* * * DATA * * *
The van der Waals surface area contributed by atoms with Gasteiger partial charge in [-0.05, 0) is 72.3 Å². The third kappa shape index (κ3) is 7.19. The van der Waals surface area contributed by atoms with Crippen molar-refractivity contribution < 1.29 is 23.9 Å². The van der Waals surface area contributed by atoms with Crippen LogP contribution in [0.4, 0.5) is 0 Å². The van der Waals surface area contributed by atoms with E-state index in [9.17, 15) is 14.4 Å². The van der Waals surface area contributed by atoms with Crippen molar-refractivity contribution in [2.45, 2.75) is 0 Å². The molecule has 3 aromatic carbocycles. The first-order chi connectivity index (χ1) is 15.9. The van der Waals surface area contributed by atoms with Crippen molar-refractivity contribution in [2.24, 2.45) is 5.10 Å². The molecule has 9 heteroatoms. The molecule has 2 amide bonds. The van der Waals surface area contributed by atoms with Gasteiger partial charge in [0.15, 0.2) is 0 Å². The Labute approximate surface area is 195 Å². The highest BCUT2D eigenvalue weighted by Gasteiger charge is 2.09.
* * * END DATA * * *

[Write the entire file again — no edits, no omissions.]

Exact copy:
The van der Waals surface area contributed by atoms with Gasteiger partial charge in [-0.05, 0) is 72.3 Å². The third kappa shape index (κ3) is 7.19. The van der Waals surface area contributed by atoms with Crippen molar-refractivity contribution < 1.29 is 23.9 Å². The van der Waals surface area contributed by atoms with Crippen LogP contribution in [0.4, 0.5) is 0 Å². The van der Waals surface area contributed by atoms with E-state index in [9.17, 15) is 14.4 Å². The van der Waals surface area contributed by atoms with Crippen molar-refractivity contribution in [2.45, 2.75) is 0 Å². The molecule has 3 aromatic carbocycles. The first-order chi connectivity index (χ1) is 15.9. The van der Waals surface area contributed by atoms with Crippen molar-refractivity contribution in [2.24, 2.45) is 5.10 Å². The molecule has 9 heteroatoms. The molecule has 2 amide bonds. The van der Waals surface area contributed by atoms with Gasteiger partial charge in [0.15, 0.2) is 0 Å². The Labute approximate surface area is 195 Å². The highest BCUT2D eigenvalue weighted by Gasteiger charge is 2.09.